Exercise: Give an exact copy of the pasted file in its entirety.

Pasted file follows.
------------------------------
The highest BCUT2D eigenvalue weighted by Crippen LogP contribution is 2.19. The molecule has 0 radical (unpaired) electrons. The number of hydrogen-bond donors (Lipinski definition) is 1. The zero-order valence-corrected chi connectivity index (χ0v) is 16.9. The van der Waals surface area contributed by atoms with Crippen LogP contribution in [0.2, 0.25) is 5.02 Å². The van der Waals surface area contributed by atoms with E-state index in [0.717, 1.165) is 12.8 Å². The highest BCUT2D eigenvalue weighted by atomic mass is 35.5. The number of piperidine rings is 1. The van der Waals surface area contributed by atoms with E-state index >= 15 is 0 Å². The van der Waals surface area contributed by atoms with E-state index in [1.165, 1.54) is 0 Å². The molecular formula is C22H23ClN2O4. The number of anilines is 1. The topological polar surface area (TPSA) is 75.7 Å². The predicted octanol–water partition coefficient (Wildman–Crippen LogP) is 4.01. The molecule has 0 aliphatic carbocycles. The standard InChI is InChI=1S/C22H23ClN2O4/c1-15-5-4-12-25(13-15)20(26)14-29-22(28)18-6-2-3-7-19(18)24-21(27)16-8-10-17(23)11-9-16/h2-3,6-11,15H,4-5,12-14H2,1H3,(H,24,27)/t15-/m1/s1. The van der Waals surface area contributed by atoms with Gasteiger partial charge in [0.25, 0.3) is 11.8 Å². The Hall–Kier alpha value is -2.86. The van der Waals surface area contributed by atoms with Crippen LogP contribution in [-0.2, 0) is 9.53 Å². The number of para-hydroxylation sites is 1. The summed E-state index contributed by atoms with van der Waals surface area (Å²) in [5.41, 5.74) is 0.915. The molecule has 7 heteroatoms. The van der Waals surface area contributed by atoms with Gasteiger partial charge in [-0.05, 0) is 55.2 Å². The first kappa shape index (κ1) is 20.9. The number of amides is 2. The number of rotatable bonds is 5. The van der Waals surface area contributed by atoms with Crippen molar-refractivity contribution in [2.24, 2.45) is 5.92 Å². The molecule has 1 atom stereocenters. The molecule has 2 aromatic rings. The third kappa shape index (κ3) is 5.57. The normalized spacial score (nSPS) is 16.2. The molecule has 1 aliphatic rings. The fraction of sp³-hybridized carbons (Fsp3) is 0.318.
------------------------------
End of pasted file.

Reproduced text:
The highest BCUT2D eigenvalue weighted by Crippen LogP contribution is 2.19. The molecule has 0 radical (unpaired) electrons. The number of hydrogen-bond donors (Lipinski definition) is 1. The zero-order valence-corrected chi connectivity index (χ0v) is 16.9. The van der Waals surface area contributed by atoms with Crippen LogP contribution in [0.2, 0.25) is 5.02 Å². The van der Waals surface area contributed by atoms with E-state index in [0.717, 1.165) is 12.8 Å². The highest BCUT2D eigenvalue weighted by atomic mass is 35.5. The number of piperidine rings is 1. The van der Waals surface area contributed by atoms with E-state index >= 15 is 0 Å². The van der Waals surface area contributed by atoms with E-state index in [1.165, 1.54) is 0 Å². The molecular formula is C22H23ClN2O4. The number of anilines is 1. The topological polar surface area (TPSA) is 75.7 Å². The predicted octanol–water partition coefficient (Wildman–Crippen LogP) is 4.01. The molecule has 0 aliphatic carbocycles. The standard InChI is InChI=1S/C22H23ClN2O4/c1-15-5-4-12-25(13-15)20(26)14-29-22(28)18-6-2-3-7-19(18)24-21(27)16-8-10-17(23)11-9-16/h2-3,6-11,15H,4-5,12-14H2,1H3,(H,24,27)/t15-/m1/s1. The van der Waals surface area contributed by atoms with Gasteiger partial charge in [0.25, 0.3) is 11.8 Å². The Hall–Kier alpha value is -2.86. The van der Waals surface area contributed by atoms with Crippen LogP contribution in [-0.2, 0) is 9.53 Å². The number of para-hydroxylation sites is 1. The summed E-state index contributed by atoms with van der Waals surface area (Å²) in [5.41, 5.74) is 0.915. The molecule has 7 heteroatoms. The van der Waals surface area contributed by atoms with Gasteiger partial charge in [-0.05, 0) is 55.2 Å². The first kappa shape index (κ1) is 20.9. The number of amides is 2. The number of rotatable bonds is 5. The van der Waals surface area contributed by atoms with Crippen molar-refractivity contribution in [2.24, 2.45) is 5.92 Å². The molecule has 1 atom stereocenters. The molecule has 2 aromatic rings. The third kappa shape index (κ3) is 5.57. The normalized spacial score (nSPS) is 16.2. The molecule has 1 aliphatic rings. The fraction of sp³-hybridized carbons (Fsp3) is 0.318.